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Ibrahim Jose’s Reflections on Jumaat Greetings


Reflections on Jumaat Greetings is the compilation of a selection of Friday sermons by Ibrahim Babatunde Jose, the son of the late doyen of Nigerian journalism.

A contemporary of mine at both the University of Ibadan and the Daily Times, Tunde’s sermons spanned over five years, a labour of love and scholarship. It is a weekly message to friends and loved ones on the issues of daily living and admonitions on godliness. Jose’s Reflections touch on diverse issues from the Tafsr of the Quran’s suras to wider issues such as democracy, federalism, corruption and leadership.

As a political scientist and researcher in comparative religion, the author feels called to preach his weekly homily as a sense of duty to God and the enlightenment of humanity. In this 372-page volume, Jose reveals the emptiness in life and the good sense in obeying the words of Allah in the sacred texts available to man. In essence, these weekly sermons fulfill Jose’s goal of directing all humanity to follow the path of righteousness for; “Is there any reward for good other than good” Sura Ar Rahman (Quran 55:60).

This fairly voluminous paperback has 365 sermons on various topics such as failure of leadership, terrorism, charity, justice, equity and fairness and revolution. The Danmasanin Zazzau, Alhaji Falalu Bello, wrote its foreword. Reflections was first published in December 2019; designed by Sonia Graphics and Communication, Lagos, Nigeria and printed in Great Britain by Print2Demand, Westoning, Bedfordshire. The beautiful book carries three pages of index.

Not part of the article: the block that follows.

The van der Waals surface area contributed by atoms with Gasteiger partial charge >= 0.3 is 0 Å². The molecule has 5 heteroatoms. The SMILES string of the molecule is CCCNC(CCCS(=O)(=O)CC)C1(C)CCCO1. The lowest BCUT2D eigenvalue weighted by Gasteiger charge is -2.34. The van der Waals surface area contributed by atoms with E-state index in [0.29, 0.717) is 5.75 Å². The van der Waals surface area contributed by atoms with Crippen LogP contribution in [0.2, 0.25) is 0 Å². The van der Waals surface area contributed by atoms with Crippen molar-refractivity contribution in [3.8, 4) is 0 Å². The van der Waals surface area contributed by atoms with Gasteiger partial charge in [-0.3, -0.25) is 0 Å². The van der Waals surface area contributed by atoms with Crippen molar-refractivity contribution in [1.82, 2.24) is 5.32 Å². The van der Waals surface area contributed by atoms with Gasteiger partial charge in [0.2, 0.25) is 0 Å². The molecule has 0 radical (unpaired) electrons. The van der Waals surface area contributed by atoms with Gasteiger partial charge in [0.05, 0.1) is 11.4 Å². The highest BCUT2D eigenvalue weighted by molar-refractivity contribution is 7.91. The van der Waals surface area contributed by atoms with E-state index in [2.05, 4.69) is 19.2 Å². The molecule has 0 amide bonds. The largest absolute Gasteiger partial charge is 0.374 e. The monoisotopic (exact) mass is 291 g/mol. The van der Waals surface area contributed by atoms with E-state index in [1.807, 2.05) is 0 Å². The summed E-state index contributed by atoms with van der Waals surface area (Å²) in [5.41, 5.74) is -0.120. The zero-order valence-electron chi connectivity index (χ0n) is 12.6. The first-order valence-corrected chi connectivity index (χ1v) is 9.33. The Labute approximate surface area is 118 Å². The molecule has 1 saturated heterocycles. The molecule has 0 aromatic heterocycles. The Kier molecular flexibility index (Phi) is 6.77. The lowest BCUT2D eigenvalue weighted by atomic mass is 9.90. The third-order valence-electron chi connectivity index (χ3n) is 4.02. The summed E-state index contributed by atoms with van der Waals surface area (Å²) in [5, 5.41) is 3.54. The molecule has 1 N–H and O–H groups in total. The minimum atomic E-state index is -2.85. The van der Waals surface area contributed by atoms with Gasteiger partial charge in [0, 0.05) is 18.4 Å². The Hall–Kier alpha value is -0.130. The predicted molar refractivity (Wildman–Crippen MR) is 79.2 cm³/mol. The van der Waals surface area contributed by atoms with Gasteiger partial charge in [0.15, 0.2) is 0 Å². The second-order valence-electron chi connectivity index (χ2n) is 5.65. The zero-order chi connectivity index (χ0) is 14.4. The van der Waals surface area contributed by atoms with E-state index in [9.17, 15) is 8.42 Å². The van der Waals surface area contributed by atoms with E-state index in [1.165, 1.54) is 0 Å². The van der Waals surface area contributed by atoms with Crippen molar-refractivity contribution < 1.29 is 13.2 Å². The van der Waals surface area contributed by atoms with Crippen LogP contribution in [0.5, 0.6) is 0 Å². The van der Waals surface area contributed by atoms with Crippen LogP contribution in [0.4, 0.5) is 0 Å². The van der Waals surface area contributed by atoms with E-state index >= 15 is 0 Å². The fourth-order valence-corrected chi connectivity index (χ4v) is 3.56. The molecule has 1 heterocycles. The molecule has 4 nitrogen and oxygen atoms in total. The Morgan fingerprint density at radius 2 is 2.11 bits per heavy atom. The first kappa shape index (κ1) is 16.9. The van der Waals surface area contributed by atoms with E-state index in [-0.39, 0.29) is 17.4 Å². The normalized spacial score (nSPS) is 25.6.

The review of this book of wisdom starts from Hope Betrayed, the title of chapter two. Since chapter one is just an explanation of Salat ul Jumuah: Friday Prayer; it is better to start the discourse from issues of Nigerian national concern. The sermon starts with the quotation: “O my sons! Go ye and enquire about Joseph and his brother, and never give up hope of Allah’s soothing Mercy: Truly no one despairs of Allah’s soothing Mercy, except those who have no faith.” Quran 12:87. The sermon is a discourse on the yawning gap between the haves and have-nots, that the gap is getting wider by the day.

In two pages, the author asks if there was hope for the wretched of the earth, the hewers of wood and drawers of water? “What hope for their children and their children’s children when the hope of the present generation is bleak and betrayed? Worrisome statistics are being churned out by local and international organizations on the unbridgeable gap and deplorable conditions of the poor in Africa. Are our leaders showing enough concern?”

An Oxfam report revealed that the four richest persons in Africa own 40 percent of the wealth in the entire continent. The report added that three of the richest African billionaires have more money than the bottom 50 percent of the population of Africa.

The report said that Africa was rapidly becoming the epicentre of global extreme poverty. While rapid reduction of those living on less than $1.90 a day has been achieved in Asia, the number was rising in Africa. Even after that report it has come to pass that Nigeria has replaced India as the country having the highest number of poor people in the world. “Nigeria is Africa’s biggest economy, yet the fruits of its economic growth are not shared equally. Poverty and destitution are high: around 10 million children are out of school, a quarter of the citizens lack access to safe drinking water and half are living below the $1.90 a day poverty line.”